“I just told myself it’s about time,” Green said. “They kept telling me shoot the ball, one is going to go in and I hit the right one at the right time.”
That three-pointer effectively sealed the comeback for the Pride, who were down by as many as 18 at one point in the first half.
Pride show maturity by battling back – Hofstra could have easily folded against a red hot shooting Canisius in the first half. They could only watch as Malcolm McMillan seemingly outscored their entire team and put them down 18 as soon as halfway through the first half. However, the Pride did what they do best, score and score often to make their comeback. They mounted a 13-2 run after being down 18 to cut the lead to 10, then after a Phil Valenti three-pointer broke that, they mounted a 7-0 run closed by a layup in the lane by Ameen Tanksley. Hofstra closed the gap and over the final two minutes of the first half, the game felt in reach.
“That had loss written all over it,” Mihalich said. “I mean we were in trouble. We, because of the way we came out, that team built some confidence, they got some swag going.”
“I’ve been on these guys we’re an older team, a lot of seniors, older guys and these guys will tell you that doesn’t automatically make you mature.”
Yet the Pride did not give up, which Bernardi and Green admitted they might have at this point a year ago in a similar situation.
“I think, last year, as games like this would happen and we would fall and let the other team win, but this year we fought more and fought back and we stayed together,” Bernardi said.
Hofstra seemingly came back from the brink of disaster and found a way in the second half to bring the offense. They scored 51 second half points on 37 possessions, cut their turnover rate from the first half from 9 to 4 and managed to do it with balance. Every Hofstra player scored in the half except Justin Wright-Foreman, who was held scoreless in his collegiate debut. Yet the comeback bodes well for Mihalich and their team’s bright future.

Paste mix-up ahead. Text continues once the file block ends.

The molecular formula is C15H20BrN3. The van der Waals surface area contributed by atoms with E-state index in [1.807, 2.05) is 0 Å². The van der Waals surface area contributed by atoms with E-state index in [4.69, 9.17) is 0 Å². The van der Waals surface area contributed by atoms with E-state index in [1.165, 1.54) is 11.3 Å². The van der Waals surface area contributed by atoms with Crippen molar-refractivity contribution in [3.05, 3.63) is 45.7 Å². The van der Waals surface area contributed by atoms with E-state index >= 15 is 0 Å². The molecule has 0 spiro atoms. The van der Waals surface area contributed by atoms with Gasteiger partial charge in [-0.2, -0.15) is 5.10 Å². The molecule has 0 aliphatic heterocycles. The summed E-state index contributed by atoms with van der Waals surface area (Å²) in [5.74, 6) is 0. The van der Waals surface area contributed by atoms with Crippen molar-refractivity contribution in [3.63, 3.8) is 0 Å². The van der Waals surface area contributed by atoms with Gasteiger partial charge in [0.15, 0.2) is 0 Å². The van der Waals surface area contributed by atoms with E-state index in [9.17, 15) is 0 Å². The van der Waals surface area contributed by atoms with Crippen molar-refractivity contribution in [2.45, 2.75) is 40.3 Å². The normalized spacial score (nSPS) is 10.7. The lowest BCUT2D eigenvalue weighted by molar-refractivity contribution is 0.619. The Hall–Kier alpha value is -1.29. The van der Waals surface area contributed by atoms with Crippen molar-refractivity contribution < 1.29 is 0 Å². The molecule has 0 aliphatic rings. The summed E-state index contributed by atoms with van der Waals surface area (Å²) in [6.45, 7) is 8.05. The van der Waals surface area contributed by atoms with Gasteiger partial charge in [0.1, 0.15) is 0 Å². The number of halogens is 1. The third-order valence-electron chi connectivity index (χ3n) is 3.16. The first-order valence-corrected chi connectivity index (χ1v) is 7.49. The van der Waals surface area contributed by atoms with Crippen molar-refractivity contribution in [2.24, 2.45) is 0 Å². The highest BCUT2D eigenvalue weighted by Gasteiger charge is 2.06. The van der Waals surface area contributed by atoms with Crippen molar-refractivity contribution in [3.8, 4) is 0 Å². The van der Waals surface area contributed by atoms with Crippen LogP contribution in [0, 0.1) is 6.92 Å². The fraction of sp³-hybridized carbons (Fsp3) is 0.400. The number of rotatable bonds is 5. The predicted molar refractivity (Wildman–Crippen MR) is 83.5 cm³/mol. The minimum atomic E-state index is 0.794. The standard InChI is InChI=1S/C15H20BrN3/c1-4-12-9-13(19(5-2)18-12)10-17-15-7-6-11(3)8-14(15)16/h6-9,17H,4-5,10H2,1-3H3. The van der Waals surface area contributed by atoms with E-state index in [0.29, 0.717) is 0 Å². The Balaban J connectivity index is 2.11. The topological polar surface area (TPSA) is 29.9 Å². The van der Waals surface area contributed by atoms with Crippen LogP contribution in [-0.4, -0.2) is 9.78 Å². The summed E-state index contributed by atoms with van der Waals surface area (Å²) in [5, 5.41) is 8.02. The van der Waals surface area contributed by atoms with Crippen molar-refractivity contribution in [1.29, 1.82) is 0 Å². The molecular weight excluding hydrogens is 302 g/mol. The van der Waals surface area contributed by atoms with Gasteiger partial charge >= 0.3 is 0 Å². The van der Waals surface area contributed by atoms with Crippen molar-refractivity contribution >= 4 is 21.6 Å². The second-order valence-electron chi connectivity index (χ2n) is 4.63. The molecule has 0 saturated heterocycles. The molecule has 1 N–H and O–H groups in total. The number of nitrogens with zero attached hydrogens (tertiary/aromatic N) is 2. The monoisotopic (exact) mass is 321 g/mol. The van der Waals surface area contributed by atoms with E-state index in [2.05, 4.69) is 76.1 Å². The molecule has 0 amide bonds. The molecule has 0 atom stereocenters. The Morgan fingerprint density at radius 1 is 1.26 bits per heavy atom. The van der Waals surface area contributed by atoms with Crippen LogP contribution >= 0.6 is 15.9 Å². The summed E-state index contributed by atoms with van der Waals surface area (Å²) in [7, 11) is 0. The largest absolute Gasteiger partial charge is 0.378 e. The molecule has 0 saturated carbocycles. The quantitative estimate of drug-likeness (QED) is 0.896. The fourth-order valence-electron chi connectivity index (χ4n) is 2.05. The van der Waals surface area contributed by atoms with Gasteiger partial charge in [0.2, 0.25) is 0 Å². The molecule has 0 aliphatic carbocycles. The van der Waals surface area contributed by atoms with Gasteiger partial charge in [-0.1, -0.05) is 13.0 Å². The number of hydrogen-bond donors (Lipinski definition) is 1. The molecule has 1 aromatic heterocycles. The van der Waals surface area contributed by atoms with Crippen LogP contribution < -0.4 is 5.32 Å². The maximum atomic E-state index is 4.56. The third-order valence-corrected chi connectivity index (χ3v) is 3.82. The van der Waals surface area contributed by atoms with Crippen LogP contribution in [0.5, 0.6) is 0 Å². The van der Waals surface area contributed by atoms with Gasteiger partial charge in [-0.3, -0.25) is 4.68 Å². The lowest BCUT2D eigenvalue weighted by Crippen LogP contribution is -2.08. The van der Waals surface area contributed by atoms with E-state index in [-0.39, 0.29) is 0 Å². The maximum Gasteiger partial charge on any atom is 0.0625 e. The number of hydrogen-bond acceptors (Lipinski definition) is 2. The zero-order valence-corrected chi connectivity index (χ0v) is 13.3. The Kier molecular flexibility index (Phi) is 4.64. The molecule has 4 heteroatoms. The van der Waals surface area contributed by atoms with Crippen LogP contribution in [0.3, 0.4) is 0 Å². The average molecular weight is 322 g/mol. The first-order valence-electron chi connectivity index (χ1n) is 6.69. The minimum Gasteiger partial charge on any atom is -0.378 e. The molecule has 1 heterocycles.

“I mean that’s a win that can really pay dividends for us, because again it had disaster written all over it,” Mihalich said. “It had loss written all over it in the first half when we swam back, took control of the game in the second half they went back up by eight and we just never lost our composure. We believed in ourselves, we made plays and for 10 minutes these guys were a really, really good team that last 10 minutes.”
“That’s what winning teams do and if you’re going to have a really good year you got to have some wins like this one, where things aren’t going your way and you find a way to win. Now unfortunately it was the first game of the year, everybody wants to win by 50 the first game of the year, now we knew that wasn’t going to happen with that team, but it’s a win that can pay dividends for us.”
Ryan Restivo wrote the America East conference preview for the 2015-16 Blue Ribbon College Basketball Yearbook. He covers the Metro Atlantic Athletic Conference, the America East conference among others for Big Apple Buckets. You can follow Ryan on Twitter @ryanarestivo or contact Ryan at rrestivo[at]nycbuckets.com.